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DRUGS-INDUCED/DRUGS CAN WORSEN RLS/PLMD: CAUTION! RLS/PLMD patients taking a medication prescribed by their qualified healthcare provider in this Section should not abruptly stop it. They should consult their qualified healthcare provider first.

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Old July 16th 03, 05:58 AM
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Default DRUGS-INDUCED/DRUGS CAN WORSEN RLS/PLMD: CAUTION! RLS/PLMD patients taking a medication prescribed by their qualified healthcare provider in this Section should not abruptly stop it. They should consult their qualified healthcare provider first.

DRUGS-INDUCED/DRUGS CAN WORSEN RLS/PLMD: CAUTION! RLS/PLMD patients taking a medication prescribed
by their qualified healthcare provider in this Section should not abruptly stop it. They should
consult their qualified healthcare provider first.
Restless Legs Syndrome: Detection and Management in Primary Care, National Institutes of Health, US
Department of Health and Human Services, March 2000, states: "...Drug-Induced: There is some
evidence from published case reports that RLS symptoms may be worsened or unmasked by medications
such as tricyclic antidepressants, selective serotonin reuptake inhibitors (SSRIs), lithium, and
dopamine antagonist...." Dopamine antagonists lower dopamine.
Consider this list of medications a partial one. As time goes by, we are discovering new medications
that can make RLS/PLMD symptoms worse or cause a RLS and/or PLMD "Like" Syndrome. All the drugs
listed in this Section do not cause problems for every RLS/PLMD patient.
It is not always possible to avoid all drugs on this list. For those who must take a medication that
has been weighed against what appears to be a worsening of their RLS/PLMD symptoms, they might have
additional treatments considered to quiet those symptoms.
RLS/PLMD is a life-long problem which often progressively gets worse as time passes (unless
secondary to pregnancy, iron deficiency or a low ferritin level, end stage renal disease or
drug-induced). All treatments tried thus far normally stop working given enough time with the
RLS/PLMD patient having to move on to another treatment. A patient might run through the better
treatments sooner, who are on medications causing a worsening of their symptoms, than he/she would
have otherwise. This needs to be considered.
It is important for RLS and/or PLMD patients to check with their qualified healthcare provider
and/or pharmacist on all drugs they are taking and before filling a new prescription, to make sure
they are not dopamine antagonists that cross the brain barrier and/or have dopamine-blocking
activity. It might be easier to check, assuming RLS/PLMD patients' qualified healthcare provider
feels another drug can be safely substituted, than to spend a possible 24 to 48 hours pacing the
floors due to the worsening of RLS/PLMD symptoms while waiting until the drug is out of their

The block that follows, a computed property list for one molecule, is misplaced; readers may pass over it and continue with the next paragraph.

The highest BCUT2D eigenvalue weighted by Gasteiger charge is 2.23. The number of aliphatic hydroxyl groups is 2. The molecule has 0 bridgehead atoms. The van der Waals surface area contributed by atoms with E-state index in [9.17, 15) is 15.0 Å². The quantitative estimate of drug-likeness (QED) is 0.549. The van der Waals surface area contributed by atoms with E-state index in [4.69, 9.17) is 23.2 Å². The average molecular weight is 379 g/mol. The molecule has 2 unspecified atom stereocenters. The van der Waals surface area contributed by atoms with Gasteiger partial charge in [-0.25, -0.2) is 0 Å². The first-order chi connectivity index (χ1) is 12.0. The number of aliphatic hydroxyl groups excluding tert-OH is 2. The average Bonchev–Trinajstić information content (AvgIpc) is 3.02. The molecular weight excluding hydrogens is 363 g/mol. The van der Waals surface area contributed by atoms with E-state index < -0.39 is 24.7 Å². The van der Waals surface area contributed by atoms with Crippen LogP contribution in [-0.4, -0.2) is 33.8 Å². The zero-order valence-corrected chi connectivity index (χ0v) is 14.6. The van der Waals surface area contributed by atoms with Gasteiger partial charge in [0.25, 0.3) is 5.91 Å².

A. ANTIDEPRESSANTS: Any antidepressant can worsen RLS/PLMD symptoms or even cause a RLS "Like"
Syndrome. RLS/PLMD symptoms can worsen shortly or after a more lengthy period of time after starting
on an antidepressant or can unmask it in someone already prone to have RLS/PLMD. Many
antidepressants have an impact on the dopamine system or dopaminergic-blocking action.
Sleep deprivation plus the stress of RLS/PLMD symptoms, might make the patient "appear" depressed.
If I could sleep little night after night because of stressful and excruitating RLS/PLMD symptoms,
and being dead tired the next day, had to try to work, I feel sure I would look and feel depressed!
The answer might be to resolve the RLS/PLMD symptoms first, a judgment call granted, with
appropriate medical care and see once the patient is having restful nights consistently, if the
depression still exists.
SEVERE DEPRESSION, DESPONDENCY, AND RLS, Philip M. Becker, MD, Dallas, TX, NightWalkers, May 2000,
reported: "...Take the case of Mr. G. As he entered my office, he...said, 'You're my last
hope.'...His legs kept him walking 22 hours a day. His family doctor had started him on Prozac in
hopes of helping his depression. It was making his legs worse...he said, 'I'm at the edge of the
cliff, and I'm ready to go over.' Mirapex restored this man to 7 hours sleep each night and the
Prozac could be stopped. 'Doc, I'm a new man'...."
The TRICYCLICS antidepressants, some of which are Anafranil® (Clomipramine), Asendin® (Amoxapine),
Etrafon® (Amitriptyline & Perphenazine), Elavil® (Amitriptyline), Limbitrol®(Chlordiazepoxide &
Librium® and Amitriptyline), Norpramin® (Desipramine), Pamelor® (Nortriptyline), Sinequan®
(Doxepin), Surmonil® (Trimipramine), Tofranil® (Imipramine), Triavil® (Perphenazine [see G of this
Section] and Amitriptyline) and Vivactil® (Protriptyline), might worsen more often than not RLS/PLMD
The SEROTONIN RE-UPTAKE INHIBITORS (SSRIs) might more often than not also worsen RLS/PLMD symptoms.
A few of the SSRIs are Celexa® (Citalopram), Luvox® (Fluvoxamine), Paxil® (Paroxetine), Prozac®
(Fluoxetine) and Zoloft® (Sertraline). Effexor® (Venlafaxine) works differently than a tricyclic and
the SSRIs. Many patients have reported that Effexor® worsened their RLS symptoms. However, there are
no studies of Effexor® and its effects on RLS.
Desyrel® (Trazodone), Remeron® (Mirtazapine), Serzone® (Nefazodone) or Wellbutrin® (Bupropion) might